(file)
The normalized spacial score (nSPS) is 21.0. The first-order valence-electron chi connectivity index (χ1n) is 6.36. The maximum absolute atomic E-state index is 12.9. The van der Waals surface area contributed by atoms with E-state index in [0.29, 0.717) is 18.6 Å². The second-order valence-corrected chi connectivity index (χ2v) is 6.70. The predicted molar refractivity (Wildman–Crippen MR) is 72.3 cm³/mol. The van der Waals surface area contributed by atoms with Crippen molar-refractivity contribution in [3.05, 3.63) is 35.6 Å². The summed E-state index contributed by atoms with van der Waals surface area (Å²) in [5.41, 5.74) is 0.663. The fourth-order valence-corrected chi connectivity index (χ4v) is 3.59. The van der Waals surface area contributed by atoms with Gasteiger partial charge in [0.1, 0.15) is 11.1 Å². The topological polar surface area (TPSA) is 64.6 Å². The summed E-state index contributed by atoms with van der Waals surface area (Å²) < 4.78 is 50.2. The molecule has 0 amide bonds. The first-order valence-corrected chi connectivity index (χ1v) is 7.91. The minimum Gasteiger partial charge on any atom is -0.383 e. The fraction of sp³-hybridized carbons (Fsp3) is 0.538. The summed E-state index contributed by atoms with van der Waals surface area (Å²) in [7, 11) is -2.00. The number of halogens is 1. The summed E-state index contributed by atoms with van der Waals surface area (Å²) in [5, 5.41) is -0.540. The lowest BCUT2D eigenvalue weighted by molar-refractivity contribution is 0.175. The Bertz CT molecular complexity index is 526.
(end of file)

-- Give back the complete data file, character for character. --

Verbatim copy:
The normalized spacial score (nSPS) is 21.0. The first-order valence-electron chi connectivity index (χ1n) is 6.36. The maximum absolute atomic E-state index is 12.9. The van der Waals surface area contributed by atoms with E-state index in [0.29, 0.717) is 18.6 Å². The second-order valence-corrected chi connectivity index (χ2v) is 6.70. The predicted molar refractivity (Wildman–Crippen MR) is 72.3 cm³/mol. The van der Waals surface area contributed by atoms with Crippen molar-refractivity contribution in [3.05, 3.63) is 35.6 Å². The summed E-state index contributed by atoms with van der Waals surface area (Å²) in [5.41, 5.74) is 0.663. The fourth-order valence-corrected chi connectivity index (χ4v) is 3.59. The van der Waals surface area contributed by atoms with Gasteiger partial charge in [0.1, 0.15) is 11.1 Å². The topological polar surface area (TPSA) is 64.6 Å². The summed E-state index contributed by atoms with van der Waals surface area (Å²) < 4.78 is 50.2. The molecule has 0 amide bonds. The first-order valence-corrected chi connectivity index (χ1v) is 7.91. The minimum Gasteiger partial charge on any atom is -0.383 e. The fraction of sp³-hybridized carbons (Fsp3) is 0.538. The summed E-state index contributed by atoms with van der Waals surface area (Å²) in [7, 11) is -2.00. The number of halogens is 1. The summed E-state index contributed by atoms with van der Waals surface area (Å²) in [5, 5.41) is -0.540. The lowest BCUT2D eigenvalue weighted by molar-refractivity contribution is 0.175. The Bertz CT molecular complexity index is 526.